# What is the most appropriate way to find the most recent common ancestor between two distantly related species

I want to specifically find the common ancestor between a lobster and a humans. I suspect it was an aquatic worm of some description. But I want to know about the nervous system of this common ancestor.

• can you give us some sense of what you've tried? what is the phylogeny you're using, if any? what's the level of resolution you want? For example, if you look e.g. at this little tree (researchgate.net/profile/Aiasha-Siddika-Arshi/publication/…), you can find an informatively labeled node, suggesting that the answer might be "the coelomate common ancestor". Another way would be to find an animal phylogeny, read it into R with read.tree, and then use mrca(). IDK which way you want. Jan 1 at 21:50
• Sorry I’m a total novice at this I’ll digest your response and get back to you later. Jan 1 at 21:55
• I guess, it would help to know exactly what you're trying to do. If you're looking for a single piece of factual information, there is a knowable right answer here that you can just look up (which I believe is "the coelomate common ancestor"). However, the fashion that you phrase this and the forum that you post it suggest that you want a more general workflow. Jan 1 at 23:04
• for example, see this web app which computes common ancestors: timetree.org. To state it a different way, your specific lobster/human question is finding the common ancestor of deuterostomes and protostomes in figure 1 here: onlinelibrary.wiley.com/doi/epdf/10.1111/…. I recommend that last paper if you want a general sense of how this stuff works. Jan 1 at 23:21

Because I've now posted several comments, I'll just roll them all up.

For background on the approaches used to identify most recent common ancestors and a high-level look at how animal taxonomy has been inferred, I suggest Lynch 1999.

I think that there are 2 interpretations of this question. If you are interested in just looking up a single MRCA of well-defined clades, such as lobster and human, here are some approaches:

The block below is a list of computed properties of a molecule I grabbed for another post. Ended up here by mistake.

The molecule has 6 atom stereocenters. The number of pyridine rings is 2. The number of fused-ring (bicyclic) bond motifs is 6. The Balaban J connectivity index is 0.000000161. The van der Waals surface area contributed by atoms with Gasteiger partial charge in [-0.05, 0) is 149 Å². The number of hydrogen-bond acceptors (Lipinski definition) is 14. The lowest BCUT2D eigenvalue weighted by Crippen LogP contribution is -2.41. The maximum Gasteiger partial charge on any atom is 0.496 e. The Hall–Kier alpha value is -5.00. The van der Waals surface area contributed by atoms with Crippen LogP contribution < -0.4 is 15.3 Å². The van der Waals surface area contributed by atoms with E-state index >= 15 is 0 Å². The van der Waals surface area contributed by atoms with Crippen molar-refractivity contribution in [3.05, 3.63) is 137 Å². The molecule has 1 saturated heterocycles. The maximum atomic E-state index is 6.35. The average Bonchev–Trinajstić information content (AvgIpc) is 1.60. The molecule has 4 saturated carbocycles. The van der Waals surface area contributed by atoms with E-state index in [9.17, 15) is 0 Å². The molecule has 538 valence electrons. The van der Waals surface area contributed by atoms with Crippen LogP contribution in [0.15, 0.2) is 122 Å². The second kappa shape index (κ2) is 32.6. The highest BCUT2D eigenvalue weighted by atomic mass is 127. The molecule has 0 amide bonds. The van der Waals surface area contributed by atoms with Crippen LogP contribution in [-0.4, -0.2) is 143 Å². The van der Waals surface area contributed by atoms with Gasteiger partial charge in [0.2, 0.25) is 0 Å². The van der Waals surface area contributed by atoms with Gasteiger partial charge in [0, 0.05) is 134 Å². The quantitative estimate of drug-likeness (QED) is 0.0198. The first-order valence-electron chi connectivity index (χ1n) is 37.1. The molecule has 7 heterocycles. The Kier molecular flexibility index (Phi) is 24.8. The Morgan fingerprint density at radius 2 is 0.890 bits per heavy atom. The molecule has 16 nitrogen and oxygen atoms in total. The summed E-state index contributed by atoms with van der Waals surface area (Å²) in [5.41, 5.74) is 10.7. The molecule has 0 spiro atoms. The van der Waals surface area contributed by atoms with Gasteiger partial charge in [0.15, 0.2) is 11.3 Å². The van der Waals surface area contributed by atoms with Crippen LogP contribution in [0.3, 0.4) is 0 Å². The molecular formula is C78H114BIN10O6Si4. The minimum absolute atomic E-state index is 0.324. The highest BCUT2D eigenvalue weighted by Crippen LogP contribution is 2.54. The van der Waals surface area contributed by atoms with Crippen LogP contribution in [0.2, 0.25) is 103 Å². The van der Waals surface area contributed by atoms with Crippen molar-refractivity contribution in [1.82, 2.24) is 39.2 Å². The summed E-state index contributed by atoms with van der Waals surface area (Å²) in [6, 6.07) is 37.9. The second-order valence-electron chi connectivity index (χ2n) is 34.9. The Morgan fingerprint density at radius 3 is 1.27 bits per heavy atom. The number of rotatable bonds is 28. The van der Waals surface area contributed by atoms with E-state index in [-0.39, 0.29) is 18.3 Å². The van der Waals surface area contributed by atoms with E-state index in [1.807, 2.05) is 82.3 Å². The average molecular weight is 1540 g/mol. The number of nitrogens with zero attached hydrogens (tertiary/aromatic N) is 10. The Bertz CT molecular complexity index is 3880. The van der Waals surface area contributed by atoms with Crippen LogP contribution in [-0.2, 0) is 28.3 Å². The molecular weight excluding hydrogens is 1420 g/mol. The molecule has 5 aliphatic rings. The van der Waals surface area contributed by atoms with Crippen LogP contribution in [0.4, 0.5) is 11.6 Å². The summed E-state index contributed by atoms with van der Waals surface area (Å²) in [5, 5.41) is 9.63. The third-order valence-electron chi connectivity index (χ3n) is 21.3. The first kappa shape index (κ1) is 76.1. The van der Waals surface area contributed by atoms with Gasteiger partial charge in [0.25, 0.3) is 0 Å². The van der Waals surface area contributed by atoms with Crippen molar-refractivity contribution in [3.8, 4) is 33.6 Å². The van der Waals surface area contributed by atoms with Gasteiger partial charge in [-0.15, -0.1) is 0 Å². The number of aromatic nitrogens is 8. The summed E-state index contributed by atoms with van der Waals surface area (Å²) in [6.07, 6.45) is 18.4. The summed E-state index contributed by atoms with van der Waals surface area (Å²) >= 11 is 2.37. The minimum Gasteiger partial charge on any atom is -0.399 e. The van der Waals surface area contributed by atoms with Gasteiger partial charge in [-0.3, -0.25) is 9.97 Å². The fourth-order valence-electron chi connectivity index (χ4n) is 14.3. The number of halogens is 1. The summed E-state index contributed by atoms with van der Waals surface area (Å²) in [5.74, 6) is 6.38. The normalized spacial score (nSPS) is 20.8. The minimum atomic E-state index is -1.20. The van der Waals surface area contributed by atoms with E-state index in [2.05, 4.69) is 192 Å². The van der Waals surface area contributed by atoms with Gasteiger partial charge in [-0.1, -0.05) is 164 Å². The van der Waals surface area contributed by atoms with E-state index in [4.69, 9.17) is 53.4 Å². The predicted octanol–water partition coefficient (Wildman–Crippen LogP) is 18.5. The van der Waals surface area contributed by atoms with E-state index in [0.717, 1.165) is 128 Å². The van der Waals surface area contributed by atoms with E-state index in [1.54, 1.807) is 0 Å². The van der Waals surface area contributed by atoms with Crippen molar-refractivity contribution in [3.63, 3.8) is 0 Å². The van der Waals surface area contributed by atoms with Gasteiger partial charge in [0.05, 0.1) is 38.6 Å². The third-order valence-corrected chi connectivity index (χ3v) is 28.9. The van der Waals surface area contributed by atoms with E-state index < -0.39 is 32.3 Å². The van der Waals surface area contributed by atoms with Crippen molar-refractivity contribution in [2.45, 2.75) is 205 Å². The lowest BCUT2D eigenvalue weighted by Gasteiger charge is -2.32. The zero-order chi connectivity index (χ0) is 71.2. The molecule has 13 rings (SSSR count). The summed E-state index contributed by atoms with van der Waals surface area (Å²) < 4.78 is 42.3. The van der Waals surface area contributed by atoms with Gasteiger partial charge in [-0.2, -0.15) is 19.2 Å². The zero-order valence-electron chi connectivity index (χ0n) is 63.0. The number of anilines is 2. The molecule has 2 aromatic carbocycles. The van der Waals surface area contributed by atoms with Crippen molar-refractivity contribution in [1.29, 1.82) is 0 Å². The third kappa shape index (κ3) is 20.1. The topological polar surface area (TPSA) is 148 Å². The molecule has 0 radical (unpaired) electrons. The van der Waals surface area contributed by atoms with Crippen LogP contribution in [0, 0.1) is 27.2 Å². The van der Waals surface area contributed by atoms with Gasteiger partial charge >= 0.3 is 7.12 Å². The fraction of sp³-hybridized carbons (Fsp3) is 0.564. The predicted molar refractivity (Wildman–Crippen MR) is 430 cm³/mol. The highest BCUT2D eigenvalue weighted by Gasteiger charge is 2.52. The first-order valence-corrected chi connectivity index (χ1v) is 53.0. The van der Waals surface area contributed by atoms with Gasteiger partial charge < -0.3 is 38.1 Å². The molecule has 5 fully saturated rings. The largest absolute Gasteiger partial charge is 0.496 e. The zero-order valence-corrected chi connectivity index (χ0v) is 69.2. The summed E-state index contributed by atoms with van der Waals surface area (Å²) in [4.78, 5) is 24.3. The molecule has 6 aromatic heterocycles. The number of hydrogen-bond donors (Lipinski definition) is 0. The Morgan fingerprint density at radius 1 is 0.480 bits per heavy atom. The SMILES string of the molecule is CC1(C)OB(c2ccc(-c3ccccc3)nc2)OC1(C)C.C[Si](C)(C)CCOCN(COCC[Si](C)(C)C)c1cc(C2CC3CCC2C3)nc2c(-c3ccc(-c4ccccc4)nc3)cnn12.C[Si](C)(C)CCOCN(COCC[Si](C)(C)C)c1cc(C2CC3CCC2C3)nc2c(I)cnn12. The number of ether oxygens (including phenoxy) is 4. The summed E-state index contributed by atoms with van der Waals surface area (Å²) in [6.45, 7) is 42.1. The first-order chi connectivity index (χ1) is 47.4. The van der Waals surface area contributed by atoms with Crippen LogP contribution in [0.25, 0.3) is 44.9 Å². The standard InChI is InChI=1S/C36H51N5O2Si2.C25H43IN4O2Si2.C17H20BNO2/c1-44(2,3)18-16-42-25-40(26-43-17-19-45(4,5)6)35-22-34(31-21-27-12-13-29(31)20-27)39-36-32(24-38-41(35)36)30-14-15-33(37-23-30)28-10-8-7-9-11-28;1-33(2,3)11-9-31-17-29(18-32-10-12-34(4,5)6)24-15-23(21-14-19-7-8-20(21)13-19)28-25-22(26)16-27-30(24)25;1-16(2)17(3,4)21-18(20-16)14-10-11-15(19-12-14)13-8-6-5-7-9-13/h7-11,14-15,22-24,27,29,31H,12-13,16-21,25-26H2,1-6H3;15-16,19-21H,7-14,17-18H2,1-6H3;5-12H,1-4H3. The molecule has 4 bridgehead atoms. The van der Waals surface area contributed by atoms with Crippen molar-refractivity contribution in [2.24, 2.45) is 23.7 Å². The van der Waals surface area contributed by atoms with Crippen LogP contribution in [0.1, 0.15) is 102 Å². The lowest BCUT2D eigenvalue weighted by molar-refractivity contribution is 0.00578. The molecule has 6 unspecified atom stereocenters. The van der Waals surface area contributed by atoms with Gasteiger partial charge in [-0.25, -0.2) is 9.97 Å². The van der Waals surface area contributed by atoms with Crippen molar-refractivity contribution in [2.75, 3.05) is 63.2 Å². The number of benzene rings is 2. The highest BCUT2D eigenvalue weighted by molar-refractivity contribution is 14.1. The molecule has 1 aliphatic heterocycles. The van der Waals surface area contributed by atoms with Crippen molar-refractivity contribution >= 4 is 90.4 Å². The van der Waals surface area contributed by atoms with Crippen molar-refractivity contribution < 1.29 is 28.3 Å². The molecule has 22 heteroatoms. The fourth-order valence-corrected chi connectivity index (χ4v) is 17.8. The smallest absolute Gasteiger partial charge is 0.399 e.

## Easy way:

1. Look at a tree diagram, e.g. this:

1. Find the tips that correspond to your species of interest (arthropods for lobster, chordata for humans).

2. Find where they join together in the diagram (the branch labeled "true coelom").

You have your answer, the MRCA is the group of organisms with a true coelom, coelomates.

## A more involved way using a database

1. Go to this website.
2. Find the group of species 1 (arthropods, protostomes, etc. for lobster, chordata, deuterostomes etc. for human)
3. navigate around until you see the group containing the two groups (in this case listed as "bilateria"). In this case you are looking for the bilaterian common ancestor.

## another database

1. Go to this website.
2. Point and click your way to a view where you see your 2 clades of interest (arthropods, chordates in this case). See figure.
3. Find where they join (in this case, it is less certain about the existence of a coelomate common ancestor, so it just says "bilaterians").

## In R

We might also want a programmatic procedure in case we need to automate it. The following gives a series of commands in R that do this.

Get a newick/nexus tree from somewhere e.g. here of animals (go "control panel --> export, format = "newick tree" --> download).

For this tree, we can approximate an answer as following:

library(ape)
getMRCA(it, c("Homo_sapiens", "Drosophila_melanogaster"))  # drosophila is one of only 2 arthropods in this tree, but arthropods all have an arthropod common ancestor
# prints "200", the node index of the MRCA.


You can use that node index to do things like look up a name in the node.label attribute of the tree (it) structure, or to do other operations on the tree.

• This is really helpful. I’ll have a good look at this tomorrow and give you a little more detail on what I’m trying to do. Jan 2 at 0:02